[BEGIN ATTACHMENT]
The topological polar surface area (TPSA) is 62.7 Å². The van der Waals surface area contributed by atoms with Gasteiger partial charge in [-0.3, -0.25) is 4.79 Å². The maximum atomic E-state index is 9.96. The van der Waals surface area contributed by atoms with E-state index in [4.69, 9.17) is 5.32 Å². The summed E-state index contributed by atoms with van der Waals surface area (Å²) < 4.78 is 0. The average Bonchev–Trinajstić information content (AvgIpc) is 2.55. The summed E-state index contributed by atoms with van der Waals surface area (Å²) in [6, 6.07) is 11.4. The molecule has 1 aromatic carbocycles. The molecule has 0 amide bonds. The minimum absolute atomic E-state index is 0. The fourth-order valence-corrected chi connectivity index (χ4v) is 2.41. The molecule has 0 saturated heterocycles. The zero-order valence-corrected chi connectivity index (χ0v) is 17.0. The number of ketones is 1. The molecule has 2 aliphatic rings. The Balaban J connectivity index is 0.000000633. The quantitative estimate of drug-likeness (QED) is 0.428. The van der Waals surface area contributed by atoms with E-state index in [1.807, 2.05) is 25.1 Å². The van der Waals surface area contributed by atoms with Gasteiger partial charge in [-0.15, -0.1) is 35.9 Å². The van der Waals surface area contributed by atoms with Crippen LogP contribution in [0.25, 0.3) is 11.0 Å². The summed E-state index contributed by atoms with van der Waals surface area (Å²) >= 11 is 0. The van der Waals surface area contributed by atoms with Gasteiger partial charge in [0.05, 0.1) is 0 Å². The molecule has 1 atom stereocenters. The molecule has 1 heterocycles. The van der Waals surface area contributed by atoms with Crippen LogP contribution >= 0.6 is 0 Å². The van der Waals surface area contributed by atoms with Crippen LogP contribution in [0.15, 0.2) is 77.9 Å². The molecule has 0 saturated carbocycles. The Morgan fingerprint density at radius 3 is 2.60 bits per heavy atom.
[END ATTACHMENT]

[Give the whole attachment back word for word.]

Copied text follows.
The topological polar surface area (TPSA) is 62.7 Å². The van der Waals surface area contributed by atoms with Gasteiger partial charge in [-0.3, -0.25) is 4.79 Å². The maximum atomic E-state index is 9.96. The van der Waals surface area contributed by atoms with E-state index in [4.69, 9.17) is 5.32 Å². The summed E-state index contributed by atoms with van der Waals surface area (Å²) < 4.78 is 0. The average Bonchev–Trinajstić information content (AvgIpc) is 2.55. The summed E-state index contributed by atoms with van der Waals surface area (Å²) in [6, 6.07) is 11.4. The molecule has 1 aromatic carbocycles. The molecule has 0 amide bonds. The minimum absolute atomic E-state index is 0. The fourth-order valence-corrected chi connectivity index (χ4v) is 2.41. The molecule has 0 saturated heterocycles. The zero-order valence-corrected chi connectivity index (χ0v) is 17.0. The number of ketones is 1. The molecule has 2 aliphatic rings. The Balaban J connectivity index is 0.000000633. The quantitative estimate of drug-likeness (QED) is 0.428. The van der Waals surface area contributed by atoms with E-state index in [1.807, 2.05) is 25.1 Å². The van der Waals surface area contributed by atoms with Gasteiger partial charge in [-0.15, -0.1) is 35.9 Å². The van der Waals surface area contributed by atoms with Crippen LogP contribution in [0.25, 0.3) is 11.0 Å². The summed E-state index contributed by atoms with van der Waals surface area (Å²) >= 11 is 0. The van der Waals surface area contributed by atoms with Gasteiger partial charge in [0.05, 0.1) is 0 Å². The molecule has 1 atom stereocenters. The molecule has 1 heterocycles. The van der Waals surface area contributed by atoms with Crippen LogP contribution >= 0.6 is 0 Å². The van der Waals surface area contributed by atoms with Crippen LogP contribution in [0.15, 0.2) is 77.9 Å². The molecule has 0 saturated carbocycles. The Morgan fingerprint density at radius 3 is 2.60 bits per heavy atom.